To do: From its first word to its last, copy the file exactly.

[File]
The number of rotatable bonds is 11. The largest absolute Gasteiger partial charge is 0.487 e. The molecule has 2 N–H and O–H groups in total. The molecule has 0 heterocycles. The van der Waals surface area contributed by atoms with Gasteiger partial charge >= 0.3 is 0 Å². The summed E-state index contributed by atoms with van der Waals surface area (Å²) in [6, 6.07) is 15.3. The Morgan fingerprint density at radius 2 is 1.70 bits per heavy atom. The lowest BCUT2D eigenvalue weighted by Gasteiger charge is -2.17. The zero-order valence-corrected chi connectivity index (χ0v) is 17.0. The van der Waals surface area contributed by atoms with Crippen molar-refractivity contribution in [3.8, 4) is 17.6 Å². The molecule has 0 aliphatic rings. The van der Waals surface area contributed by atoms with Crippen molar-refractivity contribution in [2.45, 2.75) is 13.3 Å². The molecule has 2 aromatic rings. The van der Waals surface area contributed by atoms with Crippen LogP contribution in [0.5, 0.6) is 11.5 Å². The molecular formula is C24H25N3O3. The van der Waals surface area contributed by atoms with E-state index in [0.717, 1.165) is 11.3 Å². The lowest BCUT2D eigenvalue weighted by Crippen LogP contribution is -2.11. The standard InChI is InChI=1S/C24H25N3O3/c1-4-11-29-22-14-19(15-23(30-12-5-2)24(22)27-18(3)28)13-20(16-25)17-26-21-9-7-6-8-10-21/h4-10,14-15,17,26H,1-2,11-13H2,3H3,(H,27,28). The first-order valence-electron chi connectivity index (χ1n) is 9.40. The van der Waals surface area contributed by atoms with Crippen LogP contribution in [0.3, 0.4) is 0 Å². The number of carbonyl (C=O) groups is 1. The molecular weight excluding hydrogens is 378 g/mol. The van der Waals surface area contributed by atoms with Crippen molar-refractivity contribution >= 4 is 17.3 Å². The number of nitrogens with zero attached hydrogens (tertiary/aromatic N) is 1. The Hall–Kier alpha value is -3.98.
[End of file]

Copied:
The number of rotatable bonds is 11. The largest absolute Gasteiger partial charge is 0.487 e. The molecule has 2 N–H and O–H groups in total. The molecule has 0 heterocycles. The van der Waals surface area contributed by atoms with Gasteiger partial charge >= 0.3 is 0 Å². The summed E-state index contributed by atoms with van der Waals surface area (Å²) in [6, 6.07) is 15.3. The Morgan fingerprint density at radius 2 is 1.70 bits per heavy atom. The lowest BCUT2D eigenvalue weighted by Gasteiger charge is -2.17. The zero-order valence-corrected chi connectivity index (χ0v) is 17.0. The van der Waals surface area contributed by atoms with Crippen molar-refractivity contribution in [3.8, 4) is 17.6 Å². The molecule has 0 aliphatic rings. The van der Waals surface area contributed by atoms with Crippen molar-refractivity contribution in [2.45, 2.75) is 13.3 Å². The molecule has 2 aromatic rings. The van der Waals surface area contributed by atoms with Crippen LogP contribution in [0.5, 0.6) is 11.5 Å². The molecular formula is C24H25N3O3. The van der Waals surface area contributed by atoms with E-state index in [0.717, 1.165) is 11.3 Å². The lowest BCUT2D eigenvalue weighted by Crippen LogP contribution is -2.11. The standard InChI is InChI=1S/C24H25N3O3/c1-4-11-29-22-14-19(15-23(30-12-5-2)24(22)27-18(3)28)13-20(16-25)17-26-21-9-7-6-8-10-21/h4-10,14-15,17,26H,1-2,11-13H2,3H3,(H,27,28). The first-order valence-electron chi connectivity index (χ1n) is 9.40. The van der Waals surface area contributed by atoms with Crippen LogP contribution in [0.3, 0.4) is 0 Å². The number of carbonyl (C=O) groups is 1. The molecular weight excluding hydrogens is 378 g/mol. The van der Waals surface area contributed by atoms with Crippen molar-refractivity contribution >= 4 is 17.3 Å². The number of nitrogens with zero attached hydrogens (tertiary/aromatic N) is 1. The Hall–Kier alpha value is -3.98.